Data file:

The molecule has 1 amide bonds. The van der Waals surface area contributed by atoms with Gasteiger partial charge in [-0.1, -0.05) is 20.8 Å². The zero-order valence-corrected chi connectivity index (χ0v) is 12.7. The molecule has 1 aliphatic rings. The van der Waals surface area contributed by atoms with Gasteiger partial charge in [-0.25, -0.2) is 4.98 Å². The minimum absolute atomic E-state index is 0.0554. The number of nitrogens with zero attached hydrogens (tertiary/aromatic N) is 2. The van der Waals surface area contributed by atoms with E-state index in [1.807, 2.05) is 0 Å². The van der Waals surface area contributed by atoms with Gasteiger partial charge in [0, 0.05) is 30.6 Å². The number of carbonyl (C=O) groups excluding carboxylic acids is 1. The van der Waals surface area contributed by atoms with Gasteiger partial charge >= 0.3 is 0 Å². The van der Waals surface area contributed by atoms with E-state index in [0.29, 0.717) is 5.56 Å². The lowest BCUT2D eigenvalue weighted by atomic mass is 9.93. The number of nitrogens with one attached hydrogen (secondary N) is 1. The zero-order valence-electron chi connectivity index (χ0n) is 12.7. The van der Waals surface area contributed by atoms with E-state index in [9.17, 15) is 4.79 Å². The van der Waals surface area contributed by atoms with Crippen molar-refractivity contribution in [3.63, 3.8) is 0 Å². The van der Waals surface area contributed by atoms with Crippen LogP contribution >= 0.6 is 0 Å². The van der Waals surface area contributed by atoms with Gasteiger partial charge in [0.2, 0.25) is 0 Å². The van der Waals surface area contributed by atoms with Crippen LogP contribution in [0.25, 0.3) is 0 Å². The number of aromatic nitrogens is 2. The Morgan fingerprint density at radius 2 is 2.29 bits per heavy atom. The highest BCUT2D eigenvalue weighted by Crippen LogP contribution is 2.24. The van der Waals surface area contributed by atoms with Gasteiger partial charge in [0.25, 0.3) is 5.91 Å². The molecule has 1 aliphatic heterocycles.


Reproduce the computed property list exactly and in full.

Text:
The molecule has 1 amide bonds. The van der Waals surface area contributed by atoms with Gasteiger partial charge in [-0.1, -0.05) is 20.8 Å². The zero-order valence-corrected chi connectivity index (χ0v) is 12.7. The molecule has 1 aliphatic rings. The van der Waals surface area contributed by atoms with Gasteiger partial charge in [-0.25, -0.2) is 4.98 Å². The minimum absolute atomic E-state index is 0.0554. The number of nitrogens with zero attached hydrogens (tertiary/aromatic N) is 2. The van der Waals surface area contributed by atoms with E-state index in [1.807, 2.05) is 0 Å². The van der Waals surface area contributed by atoms with Gasteiger partial charge in [0, 0.05) is 30.6 Å². The number of carbonyl (C=O) groups excluding carboxylic acids is 1. The van der Waals surface area contributed by atoms with Gasteiger partial charge >= 0.3 is 0 Å². The van der Waals surface area contributed by atoms with E-state index in [0.29, 0.717) is 5.56 Å². The lowest BCUT2D eigenvalue weighted by atomic mass is 9.93. The number of nitrogens with one attached hydrogen (secondary N) is 1. The zero-order valence-electron chi connectivity index (χ0n) is 12.7. The van der Waals surface area contributed by atoms with E-state index in [9.17, 15) is 4.79 Å². The van der Waals surface area contributed by atoms with Crippen molar-refractivity contribution in [3.63, 3.8) is 0 Å². The van der Waals surface area contributed by atoms with Crippen LogP contribution >= 0.6 is 0 Å². The van der Waals surface area contributed by atoms with Gasteiger partial charge in [0.2, 0.25) is 0 Å². The van der Waals surface area contributed by atoms with Crippen LogP contribution in [0.25, 0.3) is 0 Å². The number of aromatic nitrogens is 2. The Morgan fingerprint density at radius 2 is 2.29 bits per heavy atom. The highest BCUT2D eigenvalue weighted by Crippen LogP contribution is 2.24. The van der Waals surface area contributed by atoms with Gasteiger partial charge in [0.25, 0.3) is 5.91 Å². The molecule has 1 aliphatic heterocycles.